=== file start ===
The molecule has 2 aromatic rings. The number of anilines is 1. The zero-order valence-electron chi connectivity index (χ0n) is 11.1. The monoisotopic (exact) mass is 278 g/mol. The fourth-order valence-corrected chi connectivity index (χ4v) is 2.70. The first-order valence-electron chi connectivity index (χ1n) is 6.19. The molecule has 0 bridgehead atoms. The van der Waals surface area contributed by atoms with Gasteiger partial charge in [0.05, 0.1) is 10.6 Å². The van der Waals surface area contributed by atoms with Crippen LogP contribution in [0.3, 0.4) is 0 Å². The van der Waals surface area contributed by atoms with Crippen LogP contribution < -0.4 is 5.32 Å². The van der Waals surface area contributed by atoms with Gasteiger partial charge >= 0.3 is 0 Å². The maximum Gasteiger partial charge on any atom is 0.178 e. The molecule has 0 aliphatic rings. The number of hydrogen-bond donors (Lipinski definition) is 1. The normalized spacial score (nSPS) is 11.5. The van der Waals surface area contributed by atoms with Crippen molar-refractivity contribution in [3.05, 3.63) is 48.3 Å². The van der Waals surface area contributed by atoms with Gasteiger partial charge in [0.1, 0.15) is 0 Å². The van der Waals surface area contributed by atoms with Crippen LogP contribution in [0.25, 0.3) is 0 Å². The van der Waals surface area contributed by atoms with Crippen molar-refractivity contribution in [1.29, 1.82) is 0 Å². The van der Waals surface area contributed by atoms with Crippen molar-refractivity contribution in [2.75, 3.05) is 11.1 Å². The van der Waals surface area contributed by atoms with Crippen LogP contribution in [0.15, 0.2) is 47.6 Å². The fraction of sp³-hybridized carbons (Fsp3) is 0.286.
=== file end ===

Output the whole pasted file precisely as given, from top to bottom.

The molecule has 2 aromatic rings. The number of anilines is 1. The zero-order valence-electron chi connectivity index (χ0n) is 11.1. The monoisotopic (exact) mass is 278 g/mol. The fourth-order valence-corrected chi connectivity index (χ4v) is 2.70. The first-order valence-electron chi connectivity index (χ1n) is 6.19. The molecule has 0 bridgehead atoms. The van der Waals surface area contributed by atoms with Gasteiger partial charge in [0.05, 0.1) is 10.6 Å². The van der Waals surface area contributed by atoms with Crippen LogP contribution in [0.3, 0.4) is 0 Å². The van der Waals surface area contributed by atoms with Crippen LogP contribution < -0.4 is 5.32 Å². The van der Waals surface area contributed by atoms with Gasteiger partial charge >= 0.3 is 0 Å². The maximum Gasteiger partial charge on any atom is 0.178 e. The molecule has 0 aliphatic rings. The number of hydrogen-bond donors (Lipinski definition) is 1. The normalized spacial score (nSPS) is 11.5. The van der Waals surface area contributed by atoms with Crippen molar-refractivity contribution in [3.05, 3.63) is 48.3 Å². The van der Waals surface area contributed by atoms with Gasteiger partial charge in [0.1, 0.15) is 0 Å². The van der Waals surface area contributed by atoms with Crippen LogP contribution in [0.25, 0.3) is 0 Å². The van der Waals surface area contributed by atoms with Crippen molar-refractivity contribution in [1.29, 1.82) is 0 Å². The van der Waals surface area contributed by atoms with Crippen molar-refractivity contribution in [2.75, 3.05) is 11.1 Å². The van der Waals surface area contributed by atoms with Crippen LogP contribution in [0.15, 0.2) is 47.6 Å². The fraction of sp³-hybridized carbons (Fsp3) is 0.286.